This Map Of Berlin Shows Where The Holiday Market Attack Took Place


German Chancellor Angela Merkel said that the attack in Berlin on Monday night that left 12 dead was an act of terrorism. A tractor-trailer crashed into a crowd of people shopping in the Breitscheidplatz portion of the city, in an act that investigators quickly determined was intentional. This map of Berlin shows where the holiday market attack took place.

Breitscheidplatz, a square in the western part of Berlin, is a beloved and familiar part of the city for natives and tourists alike. Particularly this time of year, the area is busy, as its filled with shopping centers, movie theaters, restaurants and is very close to the well-known Berlin mall, KaDeWe. Given that it's so close to the holidays, Breitscheidplatz was at its busiest when a truck jumped the curb and crashed into a crowd of people Monday night, killing 12 and injuring nearly 50.

The attack occurred very near to one of the most well recognized landmarks in Berlin, the Kaiser-Wilhelm Memorial Church. The church managed to stay standing during attacks in WWII, and while the interior was repaired after the war, the exterior remained in ruins to serve as a symbol of the war's destruction not just for Germany, but for the rest of Europe and the world. The fact that a violent act of terrorism occurred before this landmark might seem ironic, but it could also have been intentional.

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Berlin is the capitol of Germany, and has a population of around 3.5 million, according to Germany's Business Location Center's demographic data. Last year, the city's population increased by about 50,000 — and many people relocated to Berlin from elsewhere in Europe, as well as from other places in the world: last year, a quarter of Berlin's new residents had immigrated from Syria.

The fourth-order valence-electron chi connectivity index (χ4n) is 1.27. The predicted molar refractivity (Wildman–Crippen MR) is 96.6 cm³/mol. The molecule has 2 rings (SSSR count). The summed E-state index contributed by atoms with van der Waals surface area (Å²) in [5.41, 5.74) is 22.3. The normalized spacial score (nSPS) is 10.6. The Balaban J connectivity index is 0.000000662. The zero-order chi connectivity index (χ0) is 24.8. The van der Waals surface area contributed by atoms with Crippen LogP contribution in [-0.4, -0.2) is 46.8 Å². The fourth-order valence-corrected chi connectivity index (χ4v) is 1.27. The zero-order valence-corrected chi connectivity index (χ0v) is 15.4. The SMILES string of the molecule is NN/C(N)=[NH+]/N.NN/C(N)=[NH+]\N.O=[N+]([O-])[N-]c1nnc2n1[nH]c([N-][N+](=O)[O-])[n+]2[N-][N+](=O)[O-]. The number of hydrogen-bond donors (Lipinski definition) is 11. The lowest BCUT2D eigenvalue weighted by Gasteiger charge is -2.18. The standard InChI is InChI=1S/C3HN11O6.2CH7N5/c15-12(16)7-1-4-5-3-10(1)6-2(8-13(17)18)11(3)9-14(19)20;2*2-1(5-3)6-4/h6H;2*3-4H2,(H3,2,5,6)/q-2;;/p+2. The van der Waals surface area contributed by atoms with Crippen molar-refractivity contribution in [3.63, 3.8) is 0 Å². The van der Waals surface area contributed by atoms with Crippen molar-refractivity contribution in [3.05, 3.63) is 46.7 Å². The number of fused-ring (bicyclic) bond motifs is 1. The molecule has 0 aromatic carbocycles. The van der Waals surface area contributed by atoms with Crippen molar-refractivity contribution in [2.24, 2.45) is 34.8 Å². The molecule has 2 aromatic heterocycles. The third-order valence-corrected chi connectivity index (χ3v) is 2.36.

With a growing population of Syrian refugees, the city has found innovative ways to help those who have immigrated: a group that works with the homeless to give them work giving guided tours of the city has extended its assistance to refugees, who give a fascinating and personal tour of the city from the unique perspective of asylum seekers, according to CBS News.

A policeman walks at the Christmas market near the Kaiser-Wilhelm-Gedaechtniskirche (Kaiser Wilhelm Memorial Church), the day after a terror attack, in central Berlin, on December 20, 2016. German police said they were treating as 'a probable terrorist attack' the killing of 12 people when the speeding lorry cut a bloody swath through the packed Berlin Christmas market.TOBIAS SCHWARZ/AFP/Getty Images

While investigators are still trying to find out the specific motive for the attack, preliminary reports linked a Polish man to the ownership of the truck. The man, Ariel Zurawski, said that his cousin had been driving it at the time of the attack, but that he believed the lorry had been hijacked, according to The Telegraph.

The Telegraph and other European news outlets have also reported that it's believed the man found dead inside the truck after the attack was Zurawski's cousin. Investigators say that it appears the man — who was found in the passenger seat — was likely murdered by the perpetrator of the attack, according to The Sun. The truck has been removed from the scene and is being forensically examined by German authorities.

BERLIN, GERMANY - DECEMBER 20: Workers from the Christmas market congregate in a restricted area near where yesterday a lorry ploughed through a Christmas market on December 20, 2016 in Berlin, Germany. So far 12 people are confirmed dead and 45 injured. Authorities have confirmed they believe the incident was an attack and have arrested a Pakistani man who they believe was the driver of the truck and who had fled immediately after the attack. Among the dead are a Polish man who was found on the passenger seat of the truck. Police are investigating the possibility that the truck, which belongs to a Polish trucking company, was stolen yesterday morning. (Photo by Sean Gallup/Getty Images)Sean Gallup/Getty Images News/Getty Images

As of Tuesday morning, German authorities have taken a suspect into custody who has denied any involvement in the crime, according to the Associated Press. The suspect is believed to be a Pakastani asylum-seeker, and many have commented that the leap to apprehend him may be at least in part due to growing tensions between Europe, the Muslim community, and those seeking immigration after the Brexit vote earlier this year.

Police President Klaus Kandt told reporters of the 23-year-old suspect, "it's uncertain whether he was really the driver," according to Reuters, but it's unclear whether the suspect has been released, and the German police have not indicated any other leads. The police have been using social media to urge Berlin residents to remain alert, as there are fears that more attacks could crop up, and as of Tuesday morning, the person responsible for the Breitscheidplatz attack may still be at-large.